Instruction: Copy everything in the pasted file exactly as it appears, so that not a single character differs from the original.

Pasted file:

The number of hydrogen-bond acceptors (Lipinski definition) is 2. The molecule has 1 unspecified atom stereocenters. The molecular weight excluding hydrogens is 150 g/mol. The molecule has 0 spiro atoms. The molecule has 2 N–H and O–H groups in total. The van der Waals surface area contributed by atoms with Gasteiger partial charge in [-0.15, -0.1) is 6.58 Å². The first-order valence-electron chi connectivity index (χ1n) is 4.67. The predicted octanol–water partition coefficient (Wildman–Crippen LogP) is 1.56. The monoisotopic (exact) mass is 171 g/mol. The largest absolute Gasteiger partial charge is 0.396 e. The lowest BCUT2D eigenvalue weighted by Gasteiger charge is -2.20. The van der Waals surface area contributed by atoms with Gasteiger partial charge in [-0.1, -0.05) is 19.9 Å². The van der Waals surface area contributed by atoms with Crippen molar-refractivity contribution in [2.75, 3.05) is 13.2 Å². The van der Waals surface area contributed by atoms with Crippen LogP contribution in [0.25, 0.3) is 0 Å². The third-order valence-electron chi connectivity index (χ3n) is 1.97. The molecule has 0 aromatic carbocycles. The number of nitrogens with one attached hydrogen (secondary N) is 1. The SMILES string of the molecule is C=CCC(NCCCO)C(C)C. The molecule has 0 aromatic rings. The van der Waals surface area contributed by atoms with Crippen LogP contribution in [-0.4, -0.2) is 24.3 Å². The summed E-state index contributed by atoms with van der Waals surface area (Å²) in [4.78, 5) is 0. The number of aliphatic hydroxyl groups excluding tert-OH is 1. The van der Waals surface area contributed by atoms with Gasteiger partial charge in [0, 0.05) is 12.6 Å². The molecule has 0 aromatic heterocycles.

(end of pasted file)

The number of hydrogen-bond acceptors (Lipinski definition) is 2. The molecule has 1 unspecified atom stereocenters. The molecular weight excluding hydrogens is 150 g/mol. The molecule has 0 spiro atoms. The molecule has 2 N–H and O–H groups in total. The van der Waals surface area contributed by atoms with Gasteiger partial charge in [-0.15, -0.1) is 6.58 Å². The first-order valence-electron chi connectivity index (χ1n) is 4.67. The predicted octanol–water partition coefficient (Wildman–Crippen LogP) is 1.56. The monoisotopic (exact) mass is 171 g/mol. The largest absolute Gasteiger partial charge is 0.396 e. The lowest BCUT2D eigenvalue weighted by Gasteiger charge is -2.20. The van der Waals surface area contributed by atoms with Gasteiger partial charge in [-0.1, -0.05) is 19.9 Å². The van der Waals surface area contributed by atoms with Crippen molar-refractivity contribution in [2.75, 3.05) is 13.2 Å². The van der Waals surface area contributed by atoms with Crippen LogP contribution in [0.25, 0.3) is 0 Å². The third-order valence-electron chi connectivity index (χ3n) is 1.97. The molecule has 0 aromatic carbocycles. The number of nitrogens with one attached hydrogen (secondary N) is 1. The SMILES string of the molecule is C=CCC(NCCCO)C(C)C. The molecule has 0 aromatic rings. The van der Waals surface area contributed by atoms with Crippen LogP contribution in [-0.4, -0.2) is 24.3 Å². The summed E-state index contributed by atoms with van der Waals surface area (Å²) in [4.78, 5) is 0. The number of aliphatic hydroxyl groups excluding tert-OH is 1. The van der Waals surface area contributed by atoms with Gasteiger partial charge in [0, 0.05) is 12.6 Å². The molecule has 0 aromatic heterocycles.